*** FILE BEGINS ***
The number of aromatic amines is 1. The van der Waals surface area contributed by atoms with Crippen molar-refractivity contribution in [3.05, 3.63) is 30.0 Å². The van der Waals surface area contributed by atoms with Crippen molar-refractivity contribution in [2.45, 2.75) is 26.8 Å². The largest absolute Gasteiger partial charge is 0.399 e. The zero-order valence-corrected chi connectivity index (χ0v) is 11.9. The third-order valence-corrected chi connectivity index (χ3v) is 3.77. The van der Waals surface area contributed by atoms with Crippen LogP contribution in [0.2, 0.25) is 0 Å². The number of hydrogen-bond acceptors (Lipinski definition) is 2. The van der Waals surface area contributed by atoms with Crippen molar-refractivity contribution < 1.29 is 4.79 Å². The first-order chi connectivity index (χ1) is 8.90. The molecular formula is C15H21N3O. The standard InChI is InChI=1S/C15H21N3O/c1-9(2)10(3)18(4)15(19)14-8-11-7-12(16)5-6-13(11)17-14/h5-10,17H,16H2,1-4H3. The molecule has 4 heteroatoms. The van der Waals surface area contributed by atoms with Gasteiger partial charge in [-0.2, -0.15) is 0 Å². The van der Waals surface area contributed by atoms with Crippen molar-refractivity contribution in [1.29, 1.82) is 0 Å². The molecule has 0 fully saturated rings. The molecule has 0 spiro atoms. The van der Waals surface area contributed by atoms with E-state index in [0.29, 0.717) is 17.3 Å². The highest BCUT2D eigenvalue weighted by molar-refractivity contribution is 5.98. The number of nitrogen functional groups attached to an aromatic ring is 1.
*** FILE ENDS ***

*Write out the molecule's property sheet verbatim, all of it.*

The number of aromatic amines is 1. The van der Waals surface area contributed by atoms with Crippen molar-refractivity contribution in [3.05, 3.63) is 30.0 Å². The van der Waals surface area contributed by atoms with Crippen molar-refractivity contribution in [2.45, 2.75) is 26.8 Å². The largest absolute Gasteiger partial charge is 0.399 e. The zero-order valence-corrected chi connectivity index (χ0v) is 11.9. The third-order valence-corrected chi connectivity index (χ3v) is 3.77. The van der Waals surface area contributed by atoms with Crippen LogP contribution in [0.2, 0.25) is 0 Å². The number of hydrogen-bond acceptors (Lipinski definition) is 2. The van der Waals surface area contributed by atoms with Crippen molar-refractivity contribution < 1.29 is 4.79 Å². The first-order chi connectivity index (χ1) is 8.90. The molecular formula is C15H21N3O. The standard InChI is InChI=1S/C15H21N3O/c1-9(2)10(3)18(4)15(19)14-8-11-7-12(16)5-6-13(11)17-14/h5-10,17H,16H2,1-4H3. The molecule has 4 heteroatoms. The van der Waals surface area contributed by atoms with Gasteiger partial charge in [-0.2, -0.15) is 0 Å². The van der Waals surface area contributed by atoms with Crippen molar-refractivity contribution in [1.29, 1.82) is 0 Å². The molecule has 0 fully saturated rings. The molecule has 0 spiro atoms. The van der Waals surface area contributed by atoms with E-state index in [0.29, 0.717) is 17.3 Å². The highest BCUT2D eigenvalue weighted by molar-refractivity contribution is 5.98. The number of nitrogen functional groups attached to an aromatic ring is 1.